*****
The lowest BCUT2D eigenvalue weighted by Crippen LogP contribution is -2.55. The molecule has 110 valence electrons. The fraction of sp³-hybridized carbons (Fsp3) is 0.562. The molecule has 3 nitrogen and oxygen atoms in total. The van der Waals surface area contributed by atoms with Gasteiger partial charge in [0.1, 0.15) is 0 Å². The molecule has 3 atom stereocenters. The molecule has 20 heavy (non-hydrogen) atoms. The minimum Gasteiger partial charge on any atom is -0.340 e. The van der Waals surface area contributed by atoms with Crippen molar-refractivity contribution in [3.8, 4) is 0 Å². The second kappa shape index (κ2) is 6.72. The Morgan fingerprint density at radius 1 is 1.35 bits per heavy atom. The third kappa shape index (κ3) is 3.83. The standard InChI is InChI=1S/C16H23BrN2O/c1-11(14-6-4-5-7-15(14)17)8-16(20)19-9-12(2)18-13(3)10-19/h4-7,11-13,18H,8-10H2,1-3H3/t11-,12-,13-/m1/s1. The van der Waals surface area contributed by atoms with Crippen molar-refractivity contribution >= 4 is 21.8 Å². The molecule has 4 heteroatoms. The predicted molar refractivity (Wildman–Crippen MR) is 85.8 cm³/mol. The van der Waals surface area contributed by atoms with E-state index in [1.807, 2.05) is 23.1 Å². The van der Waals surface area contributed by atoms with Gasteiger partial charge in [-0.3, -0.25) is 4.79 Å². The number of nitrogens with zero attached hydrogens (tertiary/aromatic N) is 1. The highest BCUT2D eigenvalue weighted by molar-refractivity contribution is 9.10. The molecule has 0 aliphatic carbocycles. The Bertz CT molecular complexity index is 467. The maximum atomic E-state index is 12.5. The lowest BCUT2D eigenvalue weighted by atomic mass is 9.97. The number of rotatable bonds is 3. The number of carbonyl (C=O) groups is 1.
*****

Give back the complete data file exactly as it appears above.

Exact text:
The lowest BCUT2D eigenvalue weighted by Crippen LogP contribution is -2.55. The molecule has 110 valence electrons. The fraction of sp³-hybridized carbons (Fsp3) is 0.562. The molecule has 3 nitrogen and oxygen atoms in total. The van der Waals surface area contributed by atoms with Gasteiger partial charge in [0.1, 0.15) is 0 Å². The molecule has 3 atom stereocenters. The molecule has 20 heavy (non-hydrogen) atoms. The minimum Gasteiger partial charge on any atom is -0.340 e. The van der Waals surface area contributed by atoms with Crippen molar-refractivity contribution in [3.8, 4) is 0 Å². The second kappa shape index (κ2) is 6.72. The Morgan fingerprint density at radius 1 is 1.35 bits per heavy atom. The third kappa shape index (κ3) is 3.83. The standard InChI is InChI=1S/C16H23BrN2O/c1-11(14-6-4-5-7-15(14)17)8-16(20)19-9-12(2)18-13(3)10-19/h4-7,11-13,18H,8-10H2,1-3H3/t11-,12-,13-/m1/s1. The van der Waals surface area contributed by atoms with Crippen molar-refractivity contribution >= 4 is 21.8 Å². The molecule has 4 heteroatoms. The predicted molar refractivity (Wildman–Crippen MR) is 85.8 cm³/mol. The van der Waals surface area contributed by atoms with E-state index in [1.807, 2.05) is 23.1 Å². The van der Waals surface area contributed by atoms with Gasteiger partial charge in [-0.3, -0.25) is 4.79 Å². The number of nitrogens with zero attached hydrogens (tertiary/aromatic N) is 1. The highest BCUT2D eigenvalue weighted by molar-refractivity contribution is 9.10. The molecule has 0 aliphatic carbocycles. The Bertz CT molecular complexity index is 467. The maximum atomic E-state index is 12.5. The lowest BCUT2D eigenvalue weighted by atomic mass is 9.97. The number of rotatable bonds is 3. The number of carbonyl (C=O) groups is 1.